Public Interest Journalism is about delivering powerful stories that have an impact on society, with the sole objective of exposing the truth – think Panama Papers.
Predominantly used to expose abuse of power in government, corporate corruption and social injustices, it’s an integral form of communication that relays uncomfortable yet vital truths to the public, while putting pressure on those in power.
We believe in “learning by doing” and take a practical, hands-on approach to training. We start the course with several small group interactive sessions and workshops, to ease the class into interacting with each other.
Module 1: Know your target audience
▪ Where do ideas come from?
▪ How to zero in on an audience
▪ Mapping your target audience
▪ Influencers, agreed realities, and emotional pay-offs
▪ Using mapping to discover target audiences
▪ Using social media for insights
▪ Developing target audience statements
▪ Pitching target audiences
Module 2: Persuade your target audience
▪ What is learning and why this is important to understanding audiences?
▪ How do people learn? Information, skills, and behaviours
▪ The ingredients of persuasive aims
▪ Why you need different credible sources
▪ Why you should craft emotional appeals
▪ The benefits of formulating a logical approach
▪ Investigating examples – persuading target audiences
▪ Applying persuasion to your own context
Module 3: Storytelling for media professionals
▪ Narrative journalism versus information journalism
▪ The eight essential elements of story
▪ Symbols and universal truths
▪ Studying real examples illustrating the eight essential elements of story
▪ Story detective sessions: develop your own story
▪ The micro story: story in a tweet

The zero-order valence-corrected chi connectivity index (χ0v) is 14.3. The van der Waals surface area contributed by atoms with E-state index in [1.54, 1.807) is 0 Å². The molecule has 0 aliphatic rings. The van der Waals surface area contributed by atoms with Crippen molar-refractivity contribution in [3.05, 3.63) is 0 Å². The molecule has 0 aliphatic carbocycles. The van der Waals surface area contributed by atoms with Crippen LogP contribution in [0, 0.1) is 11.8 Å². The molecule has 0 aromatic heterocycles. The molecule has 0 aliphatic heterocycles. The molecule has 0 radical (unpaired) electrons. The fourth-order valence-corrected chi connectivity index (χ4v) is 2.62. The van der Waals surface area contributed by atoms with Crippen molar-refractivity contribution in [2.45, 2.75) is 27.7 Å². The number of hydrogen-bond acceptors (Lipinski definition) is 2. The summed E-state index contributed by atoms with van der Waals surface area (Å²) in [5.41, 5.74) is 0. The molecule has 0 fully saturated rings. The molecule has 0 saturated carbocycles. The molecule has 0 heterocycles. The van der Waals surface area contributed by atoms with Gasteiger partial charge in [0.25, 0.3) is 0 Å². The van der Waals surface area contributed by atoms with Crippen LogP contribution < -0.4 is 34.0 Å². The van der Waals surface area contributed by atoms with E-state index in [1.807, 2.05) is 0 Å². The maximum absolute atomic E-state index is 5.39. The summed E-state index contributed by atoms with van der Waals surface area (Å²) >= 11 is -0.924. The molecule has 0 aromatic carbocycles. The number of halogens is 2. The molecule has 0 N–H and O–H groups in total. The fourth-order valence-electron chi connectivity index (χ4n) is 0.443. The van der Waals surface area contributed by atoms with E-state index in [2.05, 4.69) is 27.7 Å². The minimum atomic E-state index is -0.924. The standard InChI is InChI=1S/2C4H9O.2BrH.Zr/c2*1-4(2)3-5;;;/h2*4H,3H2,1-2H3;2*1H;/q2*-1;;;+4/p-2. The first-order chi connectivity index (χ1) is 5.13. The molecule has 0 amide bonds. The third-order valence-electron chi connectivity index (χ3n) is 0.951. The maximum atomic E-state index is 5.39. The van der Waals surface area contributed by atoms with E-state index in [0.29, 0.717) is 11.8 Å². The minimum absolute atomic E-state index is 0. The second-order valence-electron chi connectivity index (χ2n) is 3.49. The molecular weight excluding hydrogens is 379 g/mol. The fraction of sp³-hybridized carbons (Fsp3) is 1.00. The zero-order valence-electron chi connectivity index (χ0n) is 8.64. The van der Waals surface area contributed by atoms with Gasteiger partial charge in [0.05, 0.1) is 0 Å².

▪ Create characters to engage audiences
▪ The importance of character: identifying people like us
▪ The types and tropes of drama characters
▪ Character histories and how to craft them
▪ Hero journeys and creating powerful character growth
Module 4: Creative formats to engage audiences
▪ How do we tell stories using media?
▪ Ten engaging formats and what makes them unique
▪ Which formats are good for conveying information versus conveying emotions?
▪ Types of formats and the ideas box
▪ Combining ideas creatively
▪ The 3 Act Structure and the 5 Act Structure
▪ Investigating formats: interviewing
▪ Investigating formats: the discussion
▪ Practice: engaging audiences with the discussion format
Participants will further:
▪ Receive training in basic audio using zoom recorders and popular audio editing software for radio or podcasting
▪ Practice “interviewing for storytelling and Investigation”
▪ Analyse successful investigations with experienced and award-winning investigative journalists as guest speakers
In the second week, we practice using in-depth skills such as:
▪ Core tools for investigations: hypotheses, timelines, and source maps
▪ Structuring your story’s “Masterfile”
▪ Learning-by-doing: combining all learned techniques to prepare an in-depth core project for further investigation back home
▪ Data journalism essentials: Excel and R
▪ The Story-based approach
All final project work is subject to group critiques. In doing so, we can ensures that your final project is clear, concise, and will achieve maximum impact.